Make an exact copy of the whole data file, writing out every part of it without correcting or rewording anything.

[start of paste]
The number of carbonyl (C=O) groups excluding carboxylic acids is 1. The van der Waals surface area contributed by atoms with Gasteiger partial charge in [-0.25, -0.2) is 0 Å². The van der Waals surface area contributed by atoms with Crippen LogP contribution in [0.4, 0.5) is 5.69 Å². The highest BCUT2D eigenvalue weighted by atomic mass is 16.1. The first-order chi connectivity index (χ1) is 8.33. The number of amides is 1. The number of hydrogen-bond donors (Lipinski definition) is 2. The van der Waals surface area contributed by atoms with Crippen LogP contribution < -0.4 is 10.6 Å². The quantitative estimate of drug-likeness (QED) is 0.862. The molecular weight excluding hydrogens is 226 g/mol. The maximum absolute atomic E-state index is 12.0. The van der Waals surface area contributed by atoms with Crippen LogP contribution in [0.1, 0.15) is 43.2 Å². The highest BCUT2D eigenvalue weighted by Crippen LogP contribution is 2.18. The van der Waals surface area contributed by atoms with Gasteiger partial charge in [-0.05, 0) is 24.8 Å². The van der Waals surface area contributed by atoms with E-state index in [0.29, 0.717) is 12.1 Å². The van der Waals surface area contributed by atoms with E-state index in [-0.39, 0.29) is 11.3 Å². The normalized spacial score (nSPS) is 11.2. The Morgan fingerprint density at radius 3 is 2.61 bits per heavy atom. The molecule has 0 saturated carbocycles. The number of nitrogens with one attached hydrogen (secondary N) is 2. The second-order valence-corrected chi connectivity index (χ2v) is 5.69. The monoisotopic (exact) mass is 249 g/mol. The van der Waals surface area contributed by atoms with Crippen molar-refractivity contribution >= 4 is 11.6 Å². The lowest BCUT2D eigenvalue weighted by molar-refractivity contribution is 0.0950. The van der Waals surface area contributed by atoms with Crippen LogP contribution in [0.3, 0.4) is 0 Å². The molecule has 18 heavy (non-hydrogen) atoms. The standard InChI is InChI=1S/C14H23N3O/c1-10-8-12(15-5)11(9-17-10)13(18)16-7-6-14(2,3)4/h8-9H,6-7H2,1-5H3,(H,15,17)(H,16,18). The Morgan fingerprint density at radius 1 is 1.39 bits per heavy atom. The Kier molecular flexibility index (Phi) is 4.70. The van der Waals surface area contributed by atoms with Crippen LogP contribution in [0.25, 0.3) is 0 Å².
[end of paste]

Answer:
The number of carbonyl (C=O) groups excluding carboxylic acids is 1. The van der Waals surface area contributed by atoms with Gasteiger partial charge in [-0.25, -0.2) is 0 Å². The van der Waals surface area contributed by atoms with Crippen LogP contribution in [0.4, 0.5) is 5.69 Å². The highest BCUT2D eigenvalue weighted by atomic mass is 16.1. The first-order chi connectivity index (χ1) is 8.33. The number of amides is 1. The number of hydrogen-bond donors (Lipinski definition) is 2. The van der Waals surface area contributed by atoms with Crippen LogP contribution < -0.4 is 10.6 Å². The quantitative estimate of drug-likeness (QED) is 0.862. The molecular weight excluding hydrogens is 226 g/mol. The maximum absolute atomic E-state index is 12.0. The van der Waals surface area contributed by atoms with Crippen LogP contribution in [0.1, 0.15) is 43.2 Å². The highest BCUT2D eigenvalue weighted by Crippen LogP contribution is 2.18. The van der Waals surface area contributed by atoms with Gasteiger partial charge in [-0.05, 0) is 24.8 Å². The van der Waals surface area contributed by atoms with E-state index in [0.29, 0.717) is 12.1 Å². The van der Waals surface area contributed by atoms with E-state index in [-0.39, 0.29) is 11.3 Å². The normalized spacial score (nSPS) is 11.2. The Morgan fingerprint density at radius 3 is 2.61 bits per heavy atom. The molecule has 0 saturated carbocycles. The number of nitrogens with one attached hydrogen (secondary N) is 2. The second-order valence-corrected chi connectivity index (χ2v) is 5.69. The monoisotopic (exact) mass is 249 g/mol. The van der Waals surface area contributed by atoms with Crippen molar-refractivity contribution >= 4 is 11.6 Å². The lowest BCUT2D eigenvalue weighted by molar-refractivity contribution is 0.0950. The van der Waals surface area contributed by atoms with Crippen LogP contribution in [0.3, 0.4) is 0 Å². The molecule has 18 heavy (non-hydrogen) atoms. The standard InChI is InChI=1S/C14H23N3O/c1-10-8-12(15-5)11(9-17-10)13(18)16-7-6-14(2,3)4/h8-9H,6-7H2,1-5H3,(H,15,17)(H,16,18). The Morgan fingerprint density at radius 1 is 1.39 bits per heavy atom. The Kier molecular flexibility index (Phi) is 4.70. The van der Waals surface area contributed by atoms with Crippen LogP contribution in [0.25, 0.3) is 0 Å².